Join today and get unlimited access to the entire library of video courses.

Get started

Already a member?

Exercise files

Learn by watching, listening, and doing! Exercise files are the same files the author uses in the course, so you can download them and follow along. Exercise files are available with all Premium memberships. Learn more

Get started

Already a Premium member?

Exercise files video

How to use exercise files.

Ask a question

Thanks for contacting us.
You’ll hear from our Customer Service team within 24 hours.

Please enter the text shown below:

The classic layout automatically defaults to the latest Flash Player.

To choose a different player, hold the cursor over your name at the top right of any lynda.com page and choose Site preferencesfrom the dropdown menu.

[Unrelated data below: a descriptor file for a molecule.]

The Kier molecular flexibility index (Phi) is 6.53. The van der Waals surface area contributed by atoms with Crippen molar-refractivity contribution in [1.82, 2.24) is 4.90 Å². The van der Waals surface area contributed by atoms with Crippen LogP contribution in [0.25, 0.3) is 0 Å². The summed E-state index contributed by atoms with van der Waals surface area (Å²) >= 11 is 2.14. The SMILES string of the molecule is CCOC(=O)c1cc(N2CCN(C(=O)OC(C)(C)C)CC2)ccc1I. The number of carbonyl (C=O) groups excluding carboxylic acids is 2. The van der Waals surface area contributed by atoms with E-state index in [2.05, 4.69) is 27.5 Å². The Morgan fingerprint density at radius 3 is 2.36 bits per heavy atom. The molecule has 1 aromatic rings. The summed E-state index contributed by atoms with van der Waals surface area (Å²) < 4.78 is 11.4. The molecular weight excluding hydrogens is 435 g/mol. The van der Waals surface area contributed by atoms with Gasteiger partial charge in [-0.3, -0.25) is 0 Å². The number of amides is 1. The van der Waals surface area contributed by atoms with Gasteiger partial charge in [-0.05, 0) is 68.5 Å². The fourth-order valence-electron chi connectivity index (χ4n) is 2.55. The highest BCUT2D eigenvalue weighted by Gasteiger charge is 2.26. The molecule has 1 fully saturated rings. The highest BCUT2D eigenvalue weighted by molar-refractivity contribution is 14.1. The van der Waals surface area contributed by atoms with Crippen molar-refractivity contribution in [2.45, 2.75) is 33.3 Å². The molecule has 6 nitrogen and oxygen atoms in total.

Continue to classic layout Stay on new layout
Exercise files

Access exercise files from a button right under the course name.

Mark videos as unwatched

Remove icons showing you already watched videos if you want to start over.

Control your viewing experience

Make the video wide, narrow, full-screen, or pop the player out of the page into its own window.

Interactive transcripts

Click on text in the transcript to jump to that spot in the video. As the video plays, the relevant spot in the transcript will be highlighted.

Are you sure you want to delete this note?

No

Your file was successfully uploaded.

Thanks for signing up.

We’ll send you a confirmation email shortly.


Sign up and receive emails about lynda.com and our online training library:

Here’s our privacy policy with more details about how we handle your information.

Keep up with news, tips, and latest courses with emails from lynda.com.

Sign up and receive emails about lynda.com and our online training library:

Here’s our privacy policy with more details about how we handle your information.

   
submit Lightbox submit clicked
Terms and conditions of use

We've updated our terms and conditions (now called terms of service).Go
Review and accept our updated terms of service.